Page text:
“We must ask ourselves what was wrong in our message, in our entire way of configuring the Christian being, that allowed such a thing to occur.”

The Pope Benedict XVI

Now, this man’s words are some food for thought.

RESPONSIBILITY! Where does it stop?

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Comments
  1. Original Kenyan says:

    We as Christians need to be vigilant & …”work out our salvation with fear and trembling…” but even then such is the nature of our fallen world. The only place we’ll be rid of this craziness will be in heaven

  2. […] to subscribe to this blog and receive notifications of new posts by email. Join 25 other followershttps://mmurumba.wordpress.com/ […]

  3. The church of Jesus Christ is moving on bigger & better inspite of the negative publicity. It’s not by might, but by the spirit of the Lord. Jesus never came for a perfect bride. He covers the imperfect bride with his garment of righteousness.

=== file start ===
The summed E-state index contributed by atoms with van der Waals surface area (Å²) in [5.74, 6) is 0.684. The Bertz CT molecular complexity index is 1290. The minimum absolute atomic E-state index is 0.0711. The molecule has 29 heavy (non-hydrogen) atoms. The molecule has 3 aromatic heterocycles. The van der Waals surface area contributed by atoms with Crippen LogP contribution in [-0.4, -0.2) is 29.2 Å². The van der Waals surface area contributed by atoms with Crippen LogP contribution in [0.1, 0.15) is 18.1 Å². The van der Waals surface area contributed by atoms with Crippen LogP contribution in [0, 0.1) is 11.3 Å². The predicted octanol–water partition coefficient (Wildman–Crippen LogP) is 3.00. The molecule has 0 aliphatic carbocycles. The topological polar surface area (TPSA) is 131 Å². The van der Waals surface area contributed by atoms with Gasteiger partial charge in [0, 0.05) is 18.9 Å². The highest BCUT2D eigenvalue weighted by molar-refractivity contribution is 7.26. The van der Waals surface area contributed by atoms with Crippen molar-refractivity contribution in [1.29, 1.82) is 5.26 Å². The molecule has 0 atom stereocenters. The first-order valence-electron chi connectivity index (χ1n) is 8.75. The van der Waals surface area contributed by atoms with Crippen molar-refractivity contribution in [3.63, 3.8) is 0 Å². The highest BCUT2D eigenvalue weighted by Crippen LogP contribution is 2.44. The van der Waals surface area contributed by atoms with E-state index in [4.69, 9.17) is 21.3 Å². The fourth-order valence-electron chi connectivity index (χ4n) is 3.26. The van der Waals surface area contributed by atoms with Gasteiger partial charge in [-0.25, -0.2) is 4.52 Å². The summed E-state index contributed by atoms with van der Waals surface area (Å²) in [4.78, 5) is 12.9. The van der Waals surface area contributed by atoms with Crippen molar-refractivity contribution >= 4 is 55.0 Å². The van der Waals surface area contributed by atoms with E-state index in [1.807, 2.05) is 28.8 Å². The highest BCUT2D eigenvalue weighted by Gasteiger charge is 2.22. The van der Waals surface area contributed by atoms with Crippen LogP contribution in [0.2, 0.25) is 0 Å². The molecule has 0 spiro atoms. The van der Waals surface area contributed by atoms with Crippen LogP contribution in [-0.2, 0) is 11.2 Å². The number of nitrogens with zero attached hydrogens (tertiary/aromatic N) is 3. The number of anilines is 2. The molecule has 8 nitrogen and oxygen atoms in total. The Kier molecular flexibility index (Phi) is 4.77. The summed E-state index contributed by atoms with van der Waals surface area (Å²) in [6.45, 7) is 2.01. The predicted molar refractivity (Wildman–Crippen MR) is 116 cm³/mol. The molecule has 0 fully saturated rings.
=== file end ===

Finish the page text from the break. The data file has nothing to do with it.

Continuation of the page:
4. the blessed wanjogi says:

    From your writing, i can tell tht you’re neither born-again nor educated- biblically-wise that is. The bible also talks about honoring the authority. I wish you had full details of what happened on that particular sunday, I witnessed it all.The primary objective of every church is to teach its people both in theory and practical. if a pastor cannot control his lust, he is unworthy of his ‘calling’. And for you to say there’s no history or evidence, i say, “dig deeper” and “do your research in a better way”

  5. Gobanga John says:

    The writer of this article got it all wrong; thus, he needs to get the proper context of the matter and also apply biblical references without partiality when commenting on such matters.